This is due to problems in supply chains, as well as a shortage of components from manufacturers, especially for heavier farming equipment. This, in turn, is driving the prices of new equipment through the roof, something which most farmers cannot afford right now as we try to recover from the crisis. 

But with a massive increase in the demand for food, farmers are in need of more equipment and more land to meet this demand. The solution? For many, this will mean many are looking for and buying used or refurbished equipment to see them through – even if this is just a short term solution. 

And let’s face it, in a throw-away world where a lot of single-use items remain, re-using and refurbishing machinery and equipment is going to be a big step towards sustainability and more eco-friendly practices.  

People will move towards more local produce 

One of the biggest challenges facing the agricultural industry and, therefore the planet, is the demand for huge volumes of produce, which means a lot of food is imported. Firstly, this is bad news for the planet as it contributes further to emissions, and secondly, it’s all part of today’s consumer culture where people expect certain foods to be readily available all year round, even if they wouldn’t be naturally. 

However, due to supply issues and people’s increasing understanding of their impact on the planet, this is likely to shift in the future. Consumers are going to favour more local produce and embrace the ‘from farm to table’ trend that has begun to appear in so many restaurants.

This means that farming is going to almost take a step back in time to when it used to serve its local community, rather than being expected to feed people hundreds of miles away. And this can only be good, not just for the health of the people and the happiness of the farmers, but also for the good of the planet.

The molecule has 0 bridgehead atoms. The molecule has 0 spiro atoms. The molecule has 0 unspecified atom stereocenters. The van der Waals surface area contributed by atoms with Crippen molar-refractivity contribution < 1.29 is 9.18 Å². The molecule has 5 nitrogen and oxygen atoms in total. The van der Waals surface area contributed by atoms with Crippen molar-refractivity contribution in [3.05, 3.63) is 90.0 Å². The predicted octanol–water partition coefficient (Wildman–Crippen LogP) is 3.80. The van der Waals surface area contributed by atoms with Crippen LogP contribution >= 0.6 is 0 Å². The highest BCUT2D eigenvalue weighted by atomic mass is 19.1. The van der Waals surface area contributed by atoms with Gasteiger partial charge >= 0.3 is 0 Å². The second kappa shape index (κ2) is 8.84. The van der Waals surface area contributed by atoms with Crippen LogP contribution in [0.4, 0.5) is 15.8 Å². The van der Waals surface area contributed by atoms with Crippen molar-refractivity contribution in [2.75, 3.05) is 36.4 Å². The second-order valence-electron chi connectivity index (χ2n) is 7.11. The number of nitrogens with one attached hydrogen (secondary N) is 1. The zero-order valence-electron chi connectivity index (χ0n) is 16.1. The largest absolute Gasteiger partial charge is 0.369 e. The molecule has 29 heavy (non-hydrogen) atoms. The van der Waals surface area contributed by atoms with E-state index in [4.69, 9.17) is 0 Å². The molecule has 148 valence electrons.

The landscape of farming will diversify even further 

And finally, one of the biggest ways to help slow climate change is to curb the overconsumption of animal and highly-processed foods, and more and more people are coming to realise this. So, with more people opting for vegetarian and vegan options, farmers have to diversify their offerings. 

Thankfully, farmers are no strangers to diversifying their revenue streams, with many switching from traditional meat and dairy farming to producing more eco-friendly and sustainable options such as beans or leafy greens. And this looks set to continue into the future as farmers breed fewer animals to accommodate this new shift towards more plant-based diets. 

Now, this is not to say that meat and dairy consumption will disappear entirely, leaving farmers to adapt. Rather, there will be a reduction in the volume of animal farming we’ve come to expect and a shift towards more environmentally friendly crops.

Not only this, but there will also be a shift towards more sustainable and regenerative land farming. This focuses on topsoil regeneration, increasing biodiversity and improving the water cycle, as well as enhancing ecosystem services. This will increase the lands resilience to climate change and make the farming practices more sustainable for the future.